Lawsuit Says Changes to University of Tampa 403(b) Plan Made Too Late

The complaint says fees charged to participants in the plan were "grossly excessive" because they were not based on the services provided.

A participant in the University of Tampa’s 403(b) plan has filed a lawsuit claiming that over the past six years, plan participants have paid at least $3 million in administrative fees, which it says is more than 10 times what they should be.

The University of Tampa says it has no comment at this time about the lawsuit.

The the complaint says the plan’s recordkeeper, TIAA, has been able to extract “such grossly excessive fees” because the fees are based not on services it provides to the plan but on a percentage of assets in the plan.

The plaintiff says it took the university nearly 14 years to obtain a recordkeeping deal from TIAA that identified exactly what the plan and its participants were being charged. From 2006 through mid-2020, the TIAA recordkeeping agreement lacked any specifics as to amounts charged for recordkeeping services performed by TIAA, the plaintiff says, adding that the fees skyrocketed during this period.

The complaint notes that this action is similar, but narrower in scope, to roughly 20 other lawsuits alleging a university breached its Employee Retirement Income Security Act (ERISA) fiduciary duties by allowing TIAA to collect excessive administrative fees from the university’s retirement plan. It says university plan participants are fighting back and demanding that TIAA’s fees be reduced.

“It appears TIAA is willing to meaningfully reduce its fees if universities will just ask,” the lawsuit says. “By way of example, shortly after the University of Chicago was sued, it announced to its plan participants that it renegotiated TIAA’s administrative fees and that it successfully reduced fees on an annual basis by several million dollars.”

The complaint also notes that many of the universities that were sued settled the claims against them on a class-wide basis and lowered plan fees in the process. After listing universities that settled similar lawsuits and the settlement amounts, the complaint says, “These similar lawsuits and the class-wide settlements have reduced administrative fees in similar plans and added millions to the retirement savings of hard-working university employees.”

As for the University of Tampa, the plaintiff alleges that instead of leveraging the plan’s tremendous bargaining power to benefit plan participants, the university failed to take proper measures to understand the real cost to plan participants and make sure fees were reasonable.

The complaint notes that the university’s Form 5500 identifies TIAA as receiving “indirect compensation” but states the amount TIAA received is “0” or “none,” which the plaintiff says is false.

The university uses revenue sharing payments to pay for recordkeeping, according to the complaint. The plaintiff concedes that revenue sharing is not a violation of ERISA but says it can lead to “massively excessive fees if not properly understood, monitored and capped.”

“If a fiduciary decides to use revenue sharing to pay for recordkeeping, it is required that the fiduciary (1) determine and monitor the amount of the revenue sharing and any other sources of compensation that the provider has received, (2) compare that amount to the price that would be available on a flat per-participant basis, or other fee models that are being used in the marketplace, and (3) ensure the plan pays a reasonable amount of fees,” the lawsuit states.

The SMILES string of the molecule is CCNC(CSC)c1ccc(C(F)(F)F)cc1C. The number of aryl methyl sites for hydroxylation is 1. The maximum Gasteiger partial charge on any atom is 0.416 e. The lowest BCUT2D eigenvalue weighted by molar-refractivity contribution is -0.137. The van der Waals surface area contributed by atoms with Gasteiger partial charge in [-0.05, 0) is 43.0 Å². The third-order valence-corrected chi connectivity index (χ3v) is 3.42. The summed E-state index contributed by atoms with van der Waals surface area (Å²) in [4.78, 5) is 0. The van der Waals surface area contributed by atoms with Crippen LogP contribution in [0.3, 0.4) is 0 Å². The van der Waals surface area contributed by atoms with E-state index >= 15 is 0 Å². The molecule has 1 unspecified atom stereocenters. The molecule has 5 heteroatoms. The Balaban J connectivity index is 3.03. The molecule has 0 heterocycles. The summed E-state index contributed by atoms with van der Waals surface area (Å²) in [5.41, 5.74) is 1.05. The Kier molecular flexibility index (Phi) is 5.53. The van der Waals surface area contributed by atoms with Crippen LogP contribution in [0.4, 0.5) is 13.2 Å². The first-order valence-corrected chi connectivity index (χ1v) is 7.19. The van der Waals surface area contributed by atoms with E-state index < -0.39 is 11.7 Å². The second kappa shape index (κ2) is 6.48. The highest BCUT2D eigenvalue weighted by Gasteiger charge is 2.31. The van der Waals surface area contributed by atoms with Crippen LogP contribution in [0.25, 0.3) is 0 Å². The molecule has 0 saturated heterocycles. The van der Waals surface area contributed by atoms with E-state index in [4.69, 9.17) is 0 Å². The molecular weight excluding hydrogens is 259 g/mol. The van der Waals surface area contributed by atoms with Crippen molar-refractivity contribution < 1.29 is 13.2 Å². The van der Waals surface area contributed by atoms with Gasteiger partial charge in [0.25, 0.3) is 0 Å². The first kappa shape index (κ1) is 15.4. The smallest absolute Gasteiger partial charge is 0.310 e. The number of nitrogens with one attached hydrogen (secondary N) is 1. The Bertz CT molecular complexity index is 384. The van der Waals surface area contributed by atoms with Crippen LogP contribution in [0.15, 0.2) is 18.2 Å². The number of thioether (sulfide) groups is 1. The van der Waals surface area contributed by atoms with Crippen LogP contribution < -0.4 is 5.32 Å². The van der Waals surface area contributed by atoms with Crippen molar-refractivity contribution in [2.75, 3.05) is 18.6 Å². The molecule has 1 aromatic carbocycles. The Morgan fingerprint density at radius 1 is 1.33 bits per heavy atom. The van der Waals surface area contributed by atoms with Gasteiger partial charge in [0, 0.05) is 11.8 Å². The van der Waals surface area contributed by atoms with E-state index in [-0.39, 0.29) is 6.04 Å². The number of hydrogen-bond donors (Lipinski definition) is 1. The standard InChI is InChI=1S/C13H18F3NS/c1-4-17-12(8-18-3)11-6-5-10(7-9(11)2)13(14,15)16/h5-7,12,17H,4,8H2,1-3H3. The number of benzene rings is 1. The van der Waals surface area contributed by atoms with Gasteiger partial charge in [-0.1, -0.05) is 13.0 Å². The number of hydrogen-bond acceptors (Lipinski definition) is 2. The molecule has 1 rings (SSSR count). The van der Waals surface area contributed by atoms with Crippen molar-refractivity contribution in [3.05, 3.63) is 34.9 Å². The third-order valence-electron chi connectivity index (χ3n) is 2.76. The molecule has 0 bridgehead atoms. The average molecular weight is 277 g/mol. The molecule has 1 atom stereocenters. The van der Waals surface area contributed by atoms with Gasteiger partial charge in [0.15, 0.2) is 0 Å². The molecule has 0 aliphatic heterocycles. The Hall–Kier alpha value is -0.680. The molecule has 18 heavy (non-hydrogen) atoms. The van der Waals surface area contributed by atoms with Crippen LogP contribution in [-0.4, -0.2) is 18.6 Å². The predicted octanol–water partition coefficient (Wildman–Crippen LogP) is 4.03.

The plaintiff contends that a “flat price based on the number of participants in the plan ensures that the amount of recordkeeping compensation is tied to the actual services provided by the recordkeeper and does not grow based on matters that have nothing to do with the services provided, such as an increase in plan assets due to market growth or greater plan contributions by the employee.” However, the complaint goes on to say that the plaintiff isn’t alleging that the university was required to use a direct payment arrangement but is simply providing details on how direct payment methods operate to partially illustrate that the fees plan participants are paying to TIAA are excessive and that “the university should have done more to investigate, monitor, request, negotiate and secure reasonable administrative fees for plan participants.”

The plaintiff says determining the price that would be available on a flat per-participant basis, or the price available under other fee models for a $100 million dollar plan requires soliciting bids from competing providers. “Benchmarking based on fee surveys alone is inadequate,” the complaint says.

The lawsuit notes that on March 20, 2020, the university and TIAA entered into a revised recordkeeping services agreement which included actual recordkeeping services costs, charged as basis points (bps). In the revised agreement, TIAA agreed to a soft cap of its revenue sharing fees. However, the plaintiff says the university could and should have negotiated and secured reduced fees long before.

“The defendant could have capped the amount of revenue sharing to ensure that any excessive amounts were returned to the plan as other loyally and prudently administered plans do, but failed to do so until just recently,” the complaint states. “The defendant’s failure to cap the amount of revenue sharing cost the plan and its participants … hundreds of thousands of dollars in losses.”